The Lawyer’s In-house Counsel as Business Partner conference, in association with EY, raised uncomfortable issues and taboos that often receive little attention across the profession. Failure, change, mistakes, mental health.
However, these so-called problems can be precious opportunities that, if approached correctly, allow to improve performance and be better lawyers – and who knows, maybe even better humans.
The first panel of the day, which was called “When change goes wrong” and moderated by EY Riverview Law CEO Chris Price, argued that the in-house legal function has long been untouched by change happening in the wider business. But sometimes there are instances that force legal teams to step up and review how they work and think regardless of their resistance to change. “The approach today is to accept that change is scary and often doesn’t go right,” Price said. But the panel found that change can be a learning process made of two different elements: a destination and a journey to get there. “There is a need to discuss experiences of law departments going through a process of change,” he added. The important thing is making different mistakes rather than repeating them. And to learn from other people’s experiences too.
The panelists shared stories about how failure helped steer their own companies in the right direction. General counsel Simone Tudor recalled a time when her company, UK retailer Homebase, was acquired by massive Australian DIY company Bunnings. What seemed like a good strategic move later became a wake-up call for things to change. In 18 months, the company went from a profitable retailer to a loss-making one.
“It happened because the new owners did not listen to local experts and they started ripping things out internationally. If it was not done in Australia,then it was wrong. They forgot what the client wanted,” Tudor recalled. For instance, the company switched off selling online because the process was not carried out in Australia. Revenue took a massive drop. When it was sold again to private equity, there was a massive turnaround that reduced losses by £140m. The process to save and reboot the in-house function, Tudor said, started with the question: “What do we need to do to make sure business stays on plan and that we learn from the mistakes made previously?”
For a company like Uber, largely made of young employees, the urge to grow at all costs sparked dangerous consequences. The ride-hailing company underwent significant internal changes when it saw its headcount increase from 40 to over 250 people in the UK and to over 20,000 globally. There was a lot of change to manage, but Uber’s approach in its international expansion was to launch first and seek forgiveness later. As the company’s current trouble shows, it did not go well. European countries like Germany and France put Uber through a legislative ordeal, with local taxi networks blaming the startup for what drivers claimed was disloyal competition.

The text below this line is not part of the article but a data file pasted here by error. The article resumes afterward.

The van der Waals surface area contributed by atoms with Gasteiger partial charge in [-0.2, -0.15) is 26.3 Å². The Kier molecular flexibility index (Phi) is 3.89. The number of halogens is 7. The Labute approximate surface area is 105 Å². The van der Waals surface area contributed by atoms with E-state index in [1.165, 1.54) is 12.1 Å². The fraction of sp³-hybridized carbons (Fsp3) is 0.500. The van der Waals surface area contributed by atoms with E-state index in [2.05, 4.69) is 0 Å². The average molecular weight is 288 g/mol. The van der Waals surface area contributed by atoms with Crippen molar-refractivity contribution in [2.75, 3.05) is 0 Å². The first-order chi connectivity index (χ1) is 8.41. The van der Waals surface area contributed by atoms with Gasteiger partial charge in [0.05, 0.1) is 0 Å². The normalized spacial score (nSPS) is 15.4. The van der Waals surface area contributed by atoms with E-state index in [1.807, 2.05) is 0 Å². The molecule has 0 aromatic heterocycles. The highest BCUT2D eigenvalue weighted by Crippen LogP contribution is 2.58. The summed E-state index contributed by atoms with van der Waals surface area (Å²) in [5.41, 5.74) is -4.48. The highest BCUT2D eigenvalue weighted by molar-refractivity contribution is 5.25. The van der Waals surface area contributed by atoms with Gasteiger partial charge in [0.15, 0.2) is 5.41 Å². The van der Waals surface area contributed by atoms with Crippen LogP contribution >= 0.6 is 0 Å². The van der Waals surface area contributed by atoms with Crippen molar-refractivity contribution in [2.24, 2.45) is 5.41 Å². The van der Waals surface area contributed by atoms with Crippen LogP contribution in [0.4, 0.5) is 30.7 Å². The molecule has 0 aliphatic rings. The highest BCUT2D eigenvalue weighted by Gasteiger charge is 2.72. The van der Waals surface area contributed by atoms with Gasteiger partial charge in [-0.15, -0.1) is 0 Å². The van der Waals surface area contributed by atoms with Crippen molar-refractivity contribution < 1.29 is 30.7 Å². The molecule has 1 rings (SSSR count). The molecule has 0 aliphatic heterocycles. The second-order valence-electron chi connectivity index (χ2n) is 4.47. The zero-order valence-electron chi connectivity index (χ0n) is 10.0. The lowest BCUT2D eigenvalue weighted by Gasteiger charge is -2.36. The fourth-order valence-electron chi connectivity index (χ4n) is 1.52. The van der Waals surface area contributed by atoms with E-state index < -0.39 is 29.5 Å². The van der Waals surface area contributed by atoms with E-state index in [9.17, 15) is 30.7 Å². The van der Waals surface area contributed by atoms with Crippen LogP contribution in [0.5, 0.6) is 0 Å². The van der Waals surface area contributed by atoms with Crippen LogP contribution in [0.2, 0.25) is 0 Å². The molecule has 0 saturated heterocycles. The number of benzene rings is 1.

“We agreed we needed to change, said Matt Wilson, Uber’s associate general counsel for EMEA. Uber explored ways to work alongside cities rather than rubbing against them by dropping onto them a business model just because it worked well in the US. This was true of the legal function, too. “We would not have been successful if we only recruited US or UK qualified lawyers in places like Lagos or Dubai. So we started recruiting excellent local talent.” As of 2019, Wilson, who was Uber’s first lawyer in London, works alongside a 65-strong global of made of different expertise and based in 16 different locations. “Diversity has helped us make as good decisions as we can wherever we operate,” he added.
Similarly, GE Power’s failure to create an harmonic relationship between local action and global management became a recipe for disaster. When it opened a number of legal shared services in certain countries to mainly carry out local gas and engine deals with governments, the issue that arose was that people had a different perception of their role as in-house counsel; GE Power’s Western Europe GC Mathieu Savaris needed to make sure his team members understood they were not there to write legal opinions but to grow a business. “You need to show them that they are value-adders. I made them understand they were not working in private practice.”
While failure is a good way to adjust a wrong strategy, huge mistakes can prove costly to multinational companies. How can lawyers ensure that their company “fails fast” by spotting the syptoms of a bad situation and calling them out to make change? Justine Sacarello, head of legal delivery at Lloyds Bank, said that, lawyers should be more confident about their ability to notice those warning signs. “Change does not sit well with lawyers, but that’s what we do. We can plan for it if we spot failure quickly and engage in brave conversations with stakeholders.”